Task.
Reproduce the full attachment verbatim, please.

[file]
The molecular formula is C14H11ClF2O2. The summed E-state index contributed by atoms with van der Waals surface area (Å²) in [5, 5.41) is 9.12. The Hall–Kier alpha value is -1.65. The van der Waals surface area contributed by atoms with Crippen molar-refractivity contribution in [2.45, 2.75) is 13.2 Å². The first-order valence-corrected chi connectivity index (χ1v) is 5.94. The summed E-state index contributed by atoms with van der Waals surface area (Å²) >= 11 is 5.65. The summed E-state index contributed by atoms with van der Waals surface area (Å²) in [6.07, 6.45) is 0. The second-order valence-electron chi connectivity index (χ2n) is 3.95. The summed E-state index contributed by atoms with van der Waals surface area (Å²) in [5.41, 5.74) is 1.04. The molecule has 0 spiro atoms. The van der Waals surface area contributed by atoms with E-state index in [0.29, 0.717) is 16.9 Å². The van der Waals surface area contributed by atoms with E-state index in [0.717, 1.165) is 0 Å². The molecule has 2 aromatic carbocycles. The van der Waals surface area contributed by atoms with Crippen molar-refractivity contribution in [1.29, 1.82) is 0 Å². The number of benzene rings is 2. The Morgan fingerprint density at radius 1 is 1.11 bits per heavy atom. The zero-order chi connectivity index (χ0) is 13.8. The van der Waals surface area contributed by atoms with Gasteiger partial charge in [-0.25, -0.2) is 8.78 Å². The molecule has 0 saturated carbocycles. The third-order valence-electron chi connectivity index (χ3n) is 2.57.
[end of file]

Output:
The molecular formula is C14H11ClF2O2. The summed E-state index contributed by atoms with van der Waals surface area (Å²) in [5, 5.41) is 9.12. The Hall–Kier alpha value is -1.65. The van der Waals surface area contributed by atoms with Crippen molar-refractivity contribution in [2.45, 2.75) is 13.2 Å². The first-order valence-corrected chi connectivity index (χ1v) is 5.94. The summed E-state index contributed by atoms with van der Waals surface area (Å²) >= 11 is 5.65. The summed E-state index contributed by atoms with van der Waals surface area (Å²) in [6.07, 6.45) is 0. The second-order valence-electron chi connectivity index (χ2n) is 3.95. The summed E-state index contributed by atoms with van der Waals surface area (Å²) in [5.41, 5.74) is 1.04. The molecule has 0 spiro atoms. The van der Waals surface area contributed by atoms with E-state index in [0.29, 0.717) is 16.9 Å². The van der Waals surface area contributed by atoms with E-state index in [0.717, 1.165) is 0 Å². The molecule has 2 aromatic carbocycles. The van der Waals surface area contributed by atoms with Crippen molar-refractivity contribution in [1.29, 1.82) is 0 Å². The number of benzene rings is 2. The Morgan fingerprint density at radius 1 is 1.11 bits per heavy atom. The zero-order chi connectivity index (χ0) is 13.8. The van der Waals surface area contributed by atoms with Gasteiger partial charge in [-0.25, -0.2) is 8.78 Å². The molecule has 0 saturated carbocycles. The third-order valence-electron chi connectivity index (χ3n) is 2.57.